The Kalama Sutta (AN 3.65) says:
So, as I said, Kalamas: 'Don't go by reports, by legends, by traditions, by scripture, by logical conjecture, by inference, by analogies, by agreement through pondering views, by probability, or by the thought, "This contemplative is our teacher." When you know for yourselves that, "These qualities are unskillful; these qualities are blameworthy; these qualities are criticized by the wise; these qualities, when adopted & carried out, lead to harm & to suffering" — then you should abandon them.' Thus was it said. And in reference to this was it said.
Now, Kalamas, don't go by reports, by legends, by traditions, by scripture, by logical conjecture, by inference, by analogies, by agreement through pondering views, by probability, or by the thought, 'This contemplative is our teacher.' When you know for yourselves that, 'These qualities are skillful; these qualities are blameless; these qualities are praised by the wise; these qualities, when adopted & carried out, lead to welfare & to happiness' — then you should enter & remain in them.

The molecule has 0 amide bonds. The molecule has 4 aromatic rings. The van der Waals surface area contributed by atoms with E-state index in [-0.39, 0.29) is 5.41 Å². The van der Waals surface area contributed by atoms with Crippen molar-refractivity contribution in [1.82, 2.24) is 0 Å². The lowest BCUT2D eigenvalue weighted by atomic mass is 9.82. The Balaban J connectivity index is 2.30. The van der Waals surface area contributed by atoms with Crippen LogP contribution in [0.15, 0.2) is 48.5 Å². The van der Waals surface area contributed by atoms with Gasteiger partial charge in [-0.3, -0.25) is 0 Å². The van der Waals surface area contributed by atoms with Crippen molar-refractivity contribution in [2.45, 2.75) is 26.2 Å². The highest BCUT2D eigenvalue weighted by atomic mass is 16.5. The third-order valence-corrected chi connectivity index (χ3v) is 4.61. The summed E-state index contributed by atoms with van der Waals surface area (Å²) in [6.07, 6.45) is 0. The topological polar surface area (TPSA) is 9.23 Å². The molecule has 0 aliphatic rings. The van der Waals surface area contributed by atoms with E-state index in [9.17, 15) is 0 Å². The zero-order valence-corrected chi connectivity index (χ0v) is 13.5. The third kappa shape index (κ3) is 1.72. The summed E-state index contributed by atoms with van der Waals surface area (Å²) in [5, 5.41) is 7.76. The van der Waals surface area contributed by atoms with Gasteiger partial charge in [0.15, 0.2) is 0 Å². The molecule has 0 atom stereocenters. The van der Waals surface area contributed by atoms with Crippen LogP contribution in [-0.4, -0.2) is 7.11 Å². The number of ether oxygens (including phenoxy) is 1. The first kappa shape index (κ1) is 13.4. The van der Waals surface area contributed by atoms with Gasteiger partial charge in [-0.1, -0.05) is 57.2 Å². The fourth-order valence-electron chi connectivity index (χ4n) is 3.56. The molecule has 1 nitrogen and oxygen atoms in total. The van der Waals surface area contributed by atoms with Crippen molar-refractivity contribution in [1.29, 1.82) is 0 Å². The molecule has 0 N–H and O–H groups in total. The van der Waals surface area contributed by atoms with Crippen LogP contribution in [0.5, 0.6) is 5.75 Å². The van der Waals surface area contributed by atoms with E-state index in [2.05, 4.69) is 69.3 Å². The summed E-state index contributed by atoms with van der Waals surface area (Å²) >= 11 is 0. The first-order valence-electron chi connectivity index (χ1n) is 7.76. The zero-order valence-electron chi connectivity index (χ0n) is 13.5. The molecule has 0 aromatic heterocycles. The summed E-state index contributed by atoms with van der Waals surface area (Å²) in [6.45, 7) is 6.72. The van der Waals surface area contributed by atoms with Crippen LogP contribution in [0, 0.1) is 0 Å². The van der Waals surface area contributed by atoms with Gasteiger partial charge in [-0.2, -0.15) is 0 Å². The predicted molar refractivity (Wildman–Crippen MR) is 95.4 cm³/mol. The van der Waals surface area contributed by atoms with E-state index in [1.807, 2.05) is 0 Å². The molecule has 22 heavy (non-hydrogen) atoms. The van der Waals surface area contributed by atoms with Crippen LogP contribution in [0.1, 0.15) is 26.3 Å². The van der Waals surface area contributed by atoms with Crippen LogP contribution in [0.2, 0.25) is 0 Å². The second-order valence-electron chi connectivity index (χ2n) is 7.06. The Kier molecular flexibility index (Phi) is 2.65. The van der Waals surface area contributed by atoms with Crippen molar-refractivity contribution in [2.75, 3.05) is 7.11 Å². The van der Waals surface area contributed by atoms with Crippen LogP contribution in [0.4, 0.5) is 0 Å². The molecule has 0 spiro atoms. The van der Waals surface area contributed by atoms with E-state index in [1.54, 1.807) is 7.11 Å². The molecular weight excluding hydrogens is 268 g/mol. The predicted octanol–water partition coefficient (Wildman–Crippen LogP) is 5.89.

I think that implies you should care about and understand, as well as "know for yourself", what wise people think.
I think there's a lot of mention too, in the suttas, about social harmony within the sangha -- and its being important to have good or spiritual friends -- I think that might be what's meant by "the holy life" (brahamacariya):
Not so, Ānanda! Not so, Ānanda!
“Mā hevaṃ, ānanda, mā hevaṃ, ānanda.
Good friends, companions, and associates are the whole of the spiritual life.
Sakalamevidaṃ, ānanda, brahmacariyaṃ, yadidaṃ—kalyāṇamittatā kalyāṇasahāyatā kalyāṇasampavaṅkatā.
We also have precepts (e.g. to be harmless). They too are motivated by what other people think:
All tremble at violence; all fear death. Putting oneself in the place of another, one should not kill nor cause another to kill.